In early 2020, a pandemic came to America. We started staying home, then we were ordered to stay home. The market tanked. The economy tanked. Unemployment soared.
You remember all this, because you lived it. We all did.
Congress created a program to keep people in their jobs. (It was something of a miracle that Congress did something, by the way). The program would help businesses and nonprofits make payroll. Keep people buying groceries. Help us get through this.
Federal law set eligibility requirements for the program. It set specific criteria for churches. Some churches applied for money, got the money, and kept people at work.
End of story, right?
Not for the Associated Press. For the Associated Press, this story is a scoop. A massive investigation, the AP reports, proves that religious zealots conspired together to perpetrate an indecent fleecing of honest Americans by — get this — participating in a government program. A program for which they were eligible. For which they applied. For which they were approved.
Stop the presses.
Actually, it gets a bit worse. The AP has reported this scoop, not once, but twice.
In July, the AP reported that Catholic institutions had “amassed” more than $1 billion in coronavirus aid by lobbying for “preferential treatment” from the Trump administration — treatment that ensured that diocesan offices, parishes, and institutions such as seminaries or high schools wouldn’t see their employees lumped together, and thus counted over a 500-person cap.
But what the AP called an “exemption” was really just clarity on basic corporate law. Parishes, dioceses, and other Catholic institutions are separately incorporated in civil law. But as PPP rules were being written, it became clear that Catholics entities in proximity to each other, which sometimes have contractual relationships allowing them to centralize infrastructure, were in danger of being inaccurately counted by the Small Business Administration (SBA) as one organization.
Lobbyists for the U.S. bishops’ conference intervened with the SBA to explain that the separate civil organization of Catholic institutions wasn’t just a legal fiction, but was, in fact, a reflection of the Catholic Church’s theological and canonical self-understanding.
While the AP saw the Catholic Church as a monolithic structure with some creative legal arrangements, the Catholic Church understands itself as a communion — both of persons and of institutions — connected, but distinct. The AP saw parishes as branch offices of a singular diocesan reality, while the Church sees them as “portions of the People of God” — true communities, under the governance of a bishop, but distinguishable, religiously significant in their own right, and neither administered nor easily closed by a bishop. (The Vatican has affirmed this fact more often than most bishops would like.)
But that kind of theological nuance stands in the way of the kind of lurid soft-core anti-Catholicism peddled by the AP’s July report, which took pains to connect — however vaguely — Church financial pressures amid the pandemic to the salacious sex scandals of disgraced bishops Theodore McCarrick and Michael Bransfield.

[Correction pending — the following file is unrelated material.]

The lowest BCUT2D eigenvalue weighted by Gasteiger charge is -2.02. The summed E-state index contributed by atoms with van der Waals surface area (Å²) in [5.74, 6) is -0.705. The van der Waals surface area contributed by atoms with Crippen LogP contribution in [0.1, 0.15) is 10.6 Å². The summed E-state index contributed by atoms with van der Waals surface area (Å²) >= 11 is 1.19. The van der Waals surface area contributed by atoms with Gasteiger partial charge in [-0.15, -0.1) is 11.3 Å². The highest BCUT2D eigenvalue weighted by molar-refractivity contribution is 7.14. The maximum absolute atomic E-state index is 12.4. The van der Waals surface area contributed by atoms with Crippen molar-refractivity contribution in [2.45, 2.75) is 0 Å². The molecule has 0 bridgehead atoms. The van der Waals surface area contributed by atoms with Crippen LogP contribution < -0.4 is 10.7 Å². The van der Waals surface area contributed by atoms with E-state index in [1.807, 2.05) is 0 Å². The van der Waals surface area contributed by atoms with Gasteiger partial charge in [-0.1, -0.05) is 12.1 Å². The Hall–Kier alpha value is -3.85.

Apparently not satisfied with just one bite at the apple, the AP reported Thursday on the same subject. The reporting bore the same mistaken assumptions about Catholic theology and organization as last July. But this time, the AP also drew from the 2019–2020 financial statements of some dioceses to suggest that, while the Catholic Church was taking money from taxpayers, it was also sitting on piles of cash.
Of course, it didn’t matter that those reports address a fiscal year in which only a few months were affected by the pandemic. Nor did it matter that it would be illegal — to say nothing of immoral, unethical, and sometimes impossible — for bishops to unilaterally move money from Catholic organizations doing well to Catholic organizations in danger of laying people off.
It also didn’t make a difference that parishes, schools, and dioceses across the country actually did lay people off during the pandemic, and would have made much deeper cuts were it not for the PPP. And the AP breezed by the fact that many of the assets it flagged in diocesan fiscal reports were restricted funds, in some cases legally bound to particular and inalterable uses.
And finally, the AP report didn’t quite mention, though it got close, that PPP money remains available — that no business or nonprofit has been turned away for lack of funds, and that interest in the program is actually waning.
In short, that Catholic schools and homeless shelters got money did not keep predatory payday lenders or Hooters restaurants from picking up their own pieces of the pie.
No, the Associated Press did not let any of those facts stand in the way of a good old-fashioned muckraking “scandal.”
With the dogged gumshoe reporting that comes from googling a few things, the AP learned that somewhere in America during 2020, some Catholic institutions had some cash. And at the same time, Catholic institutions — the kinds of places that serve meals to the homeless and visit the elderly — had the nerve to get help from the government to stay afloat.
We should all be grateful that the AP is looking out for the little guy. Thank God for that dedication, if you like. Just don’t let Him borrow any government cash.